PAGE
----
I’d heard nothing but positive things about the stage version of Yann Martel’s Life Of Pi, which had also won many awards during its London run. This reviewer, granted, took his seat this evening at Cardiff’s Wales Millenium Centre without having read Martell’s novel or seen its first adaption, the 2012 film – but expected superb artistry from its puppetry, the work of Finn Caldwell, whose previous work on War Horse was triumphant.
The story follows Pi, a 17-year-old boy in 1970s India, as his family leave the troubled country for a new life in Canada, along with animals from his family’s zoo. They become shipwrecked, and for 227 days the young Pi finds himself adrift and almost alone – his one companion a Bengal tiger named Richard Parker. Here’s where the puppetry comes in, and it’s every bit the equal of Joey from War Horse both in design – Richard Parker’s face alone is a work of art – and performance.
Similarly, Tim Hatley’s set design is a marvel. From the initial stark hospital room, the set opens up to depict a zoo, a market in India and the deck of a cargo ship. The production design of this show is, overall, quite stunning. I’ve rarely seen water projected so effectively onstage – from the rain and storm of the shipwreck, to below the waves – here, cast members carry actors and puppets to suggest submersion – to the ocean surface itself. Video designer Andrzej Goulding and lighting designers Tim Lutkin and Tim Deiling add a fresh artistic dimension to the play.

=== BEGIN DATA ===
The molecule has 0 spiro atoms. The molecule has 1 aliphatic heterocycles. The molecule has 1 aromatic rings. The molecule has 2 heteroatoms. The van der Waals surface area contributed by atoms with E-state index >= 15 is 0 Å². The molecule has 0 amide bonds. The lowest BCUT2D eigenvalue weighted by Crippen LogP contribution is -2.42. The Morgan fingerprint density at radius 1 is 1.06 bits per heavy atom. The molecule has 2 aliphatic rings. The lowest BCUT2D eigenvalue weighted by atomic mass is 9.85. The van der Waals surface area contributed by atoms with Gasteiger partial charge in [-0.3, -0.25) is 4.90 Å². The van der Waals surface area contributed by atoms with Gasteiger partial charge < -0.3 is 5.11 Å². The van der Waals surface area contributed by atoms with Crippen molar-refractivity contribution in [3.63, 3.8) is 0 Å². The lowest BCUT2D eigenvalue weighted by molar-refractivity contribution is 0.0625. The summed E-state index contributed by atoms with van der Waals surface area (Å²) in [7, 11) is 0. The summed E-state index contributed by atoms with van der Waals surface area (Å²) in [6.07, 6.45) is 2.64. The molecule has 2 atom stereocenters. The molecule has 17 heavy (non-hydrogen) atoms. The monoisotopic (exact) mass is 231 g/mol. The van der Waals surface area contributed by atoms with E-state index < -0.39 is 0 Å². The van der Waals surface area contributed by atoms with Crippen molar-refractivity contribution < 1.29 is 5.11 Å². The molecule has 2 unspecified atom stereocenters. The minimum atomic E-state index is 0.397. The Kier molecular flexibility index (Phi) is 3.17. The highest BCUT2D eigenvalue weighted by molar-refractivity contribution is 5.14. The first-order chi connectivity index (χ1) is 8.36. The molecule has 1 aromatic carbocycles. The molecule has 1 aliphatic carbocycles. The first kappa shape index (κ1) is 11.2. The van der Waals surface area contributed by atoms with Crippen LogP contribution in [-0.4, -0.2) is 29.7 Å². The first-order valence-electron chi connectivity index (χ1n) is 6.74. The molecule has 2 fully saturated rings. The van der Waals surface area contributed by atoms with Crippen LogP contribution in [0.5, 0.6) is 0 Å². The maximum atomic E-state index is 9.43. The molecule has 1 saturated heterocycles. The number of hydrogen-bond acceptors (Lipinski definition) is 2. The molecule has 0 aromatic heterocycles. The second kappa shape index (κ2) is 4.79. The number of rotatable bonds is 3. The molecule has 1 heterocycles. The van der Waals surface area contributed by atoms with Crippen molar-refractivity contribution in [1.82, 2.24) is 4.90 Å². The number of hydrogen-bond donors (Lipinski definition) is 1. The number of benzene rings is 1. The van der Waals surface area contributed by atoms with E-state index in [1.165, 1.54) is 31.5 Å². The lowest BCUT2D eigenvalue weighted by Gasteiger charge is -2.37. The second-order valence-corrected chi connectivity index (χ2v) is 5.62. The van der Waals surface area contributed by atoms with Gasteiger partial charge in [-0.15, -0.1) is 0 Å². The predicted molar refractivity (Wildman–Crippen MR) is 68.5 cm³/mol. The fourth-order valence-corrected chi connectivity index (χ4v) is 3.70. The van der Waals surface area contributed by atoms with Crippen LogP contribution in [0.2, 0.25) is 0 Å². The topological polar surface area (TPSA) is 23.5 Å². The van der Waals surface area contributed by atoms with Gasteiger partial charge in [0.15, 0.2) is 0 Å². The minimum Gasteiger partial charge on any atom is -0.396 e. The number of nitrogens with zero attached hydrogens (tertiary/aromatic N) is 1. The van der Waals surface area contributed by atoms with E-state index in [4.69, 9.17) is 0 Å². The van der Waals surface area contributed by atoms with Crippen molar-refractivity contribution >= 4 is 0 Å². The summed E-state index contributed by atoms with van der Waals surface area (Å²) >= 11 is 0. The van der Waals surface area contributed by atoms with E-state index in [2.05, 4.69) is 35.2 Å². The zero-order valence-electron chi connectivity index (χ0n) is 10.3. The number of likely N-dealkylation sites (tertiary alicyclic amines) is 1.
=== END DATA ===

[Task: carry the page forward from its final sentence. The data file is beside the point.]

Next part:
Pi is Divesh Subaskaran’s professional debut, and what a debut. In reality, closer to his mid-twenties, you still believe him as this precocious teen, as well as traumatised survivor. Subaskaran is onstage through the entire show, with the majority of the dialogue to boot, and his delivery of Pi’s more comical lines is beautiful.
Whether you believe Pi’s truth or not, Life Of Pi is stunningly brought to life by an amazing cast and creative team, adding up to beautiful theatre.
Life Of Pi, Wales Millennium Centre, Cardiff Bay, Wed 18 Oct
On until Sat 21 Oct. Tickets: £14-£71. Info: here
words CHRIS WILLIAMS